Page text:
The Personal History And Experience Of David Copperfield The Younger
CHAPTER 39 : WICKFIELD AND HEEP
I found everything in a satisfactory state at the cottage; and was enabled to gratify my aunt exceedingly by reporting that the tenant inherited her feud, and waged incessant war against donkeys. Having settled the little business I had to transact there, and slept there one night, I walked on to Canterbury early in the morning. It was now winter again; and the fresh, cold windy day, and the sweeping downland, brightened up my hopes a little.
Coming into Canterbury, I loitered through the old streets with a sober pleasure that calmed my spirits, and eased my heart. There were the old signs, the old names over the shops, the old people serving in them. It appeared so long, since I had been a schoolboy there, that I wondered the place was so little changed, until I reflected how little I was changed myself. Strange to say, that quiet influence which was inseparable in my mind from Agnes, seemed to pervade even the city where she dwelt. The venerable cathedral towers, and the old jackdaws and rooks whose airy voices made them more retired than perfect silence would have done; the battered gateways, one stuck full with statues, long thrown down, and crumbled away, like the reverential pilgrims who had gazed upon them; the still nooks, where the ivied growth of centuries crept over gabled ends and ruined walls; the ancient houses, the pastoral landscape of field, orchard, and garden; everywhere - on everything - I felt the same serener air, the same calm, thoughtful, softening spirit.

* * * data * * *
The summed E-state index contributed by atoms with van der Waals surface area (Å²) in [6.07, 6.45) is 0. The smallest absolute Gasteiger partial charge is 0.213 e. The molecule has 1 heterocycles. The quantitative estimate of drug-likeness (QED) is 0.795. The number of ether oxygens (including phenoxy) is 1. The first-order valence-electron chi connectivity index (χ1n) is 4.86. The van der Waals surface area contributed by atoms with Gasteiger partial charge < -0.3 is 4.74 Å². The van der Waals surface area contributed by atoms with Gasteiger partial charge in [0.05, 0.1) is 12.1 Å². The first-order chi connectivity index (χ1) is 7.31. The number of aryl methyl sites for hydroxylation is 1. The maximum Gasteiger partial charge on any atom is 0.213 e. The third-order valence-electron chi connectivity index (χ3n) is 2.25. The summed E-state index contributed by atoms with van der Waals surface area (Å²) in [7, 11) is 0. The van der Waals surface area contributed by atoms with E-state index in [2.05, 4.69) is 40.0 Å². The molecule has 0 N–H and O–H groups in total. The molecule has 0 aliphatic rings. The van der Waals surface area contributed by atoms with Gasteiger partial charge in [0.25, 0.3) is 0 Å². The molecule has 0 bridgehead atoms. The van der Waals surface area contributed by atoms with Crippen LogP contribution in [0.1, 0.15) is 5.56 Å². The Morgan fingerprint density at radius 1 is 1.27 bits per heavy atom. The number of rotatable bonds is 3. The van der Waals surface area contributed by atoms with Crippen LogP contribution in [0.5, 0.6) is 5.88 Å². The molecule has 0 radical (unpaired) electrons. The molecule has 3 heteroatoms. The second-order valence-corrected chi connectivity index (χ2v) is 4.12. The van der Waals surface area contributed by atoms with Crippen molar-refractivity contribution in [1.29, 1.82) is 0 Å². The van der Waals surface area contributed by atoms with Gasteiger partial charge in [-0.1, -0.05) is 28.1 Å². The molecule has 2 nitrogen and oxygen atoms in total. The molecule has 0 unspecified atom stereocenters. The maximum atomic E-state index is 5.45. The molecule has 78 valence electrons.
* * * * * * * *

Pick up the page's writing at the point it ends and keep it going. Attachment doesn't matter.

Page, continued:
Arrived at Mr. Wickfield's house, I found, in the little lower room on the ground floor, where Uriah Heep had been of old accustomed to sit, Mr. Micawber plying his pen with great assiduity. He was dressed in a legal-looking suit of black, and loomed, burly and large, in that small office.
Mr. Micawber was extremely glad to see me, but a little confused too. He would have conducted me immediately into the presence of Uriah, but I declined.
'I know the house of old, you recollect,' said I, 'and will find my way upstairs. How do you like the law, Mr. Micawber?'
'My dear Copperfield,' he replied. 'To a man possessed of the higher imaginative powers, the objection to legal studies is the amount of detail which they involve. Even in our professional correspondence,' said Mr. Micawber, glancing at some letters he was writing, 'the mind is not at liberty to soar to any exalted form of expression. Still, it is a great pursuit. A great pursuit!'
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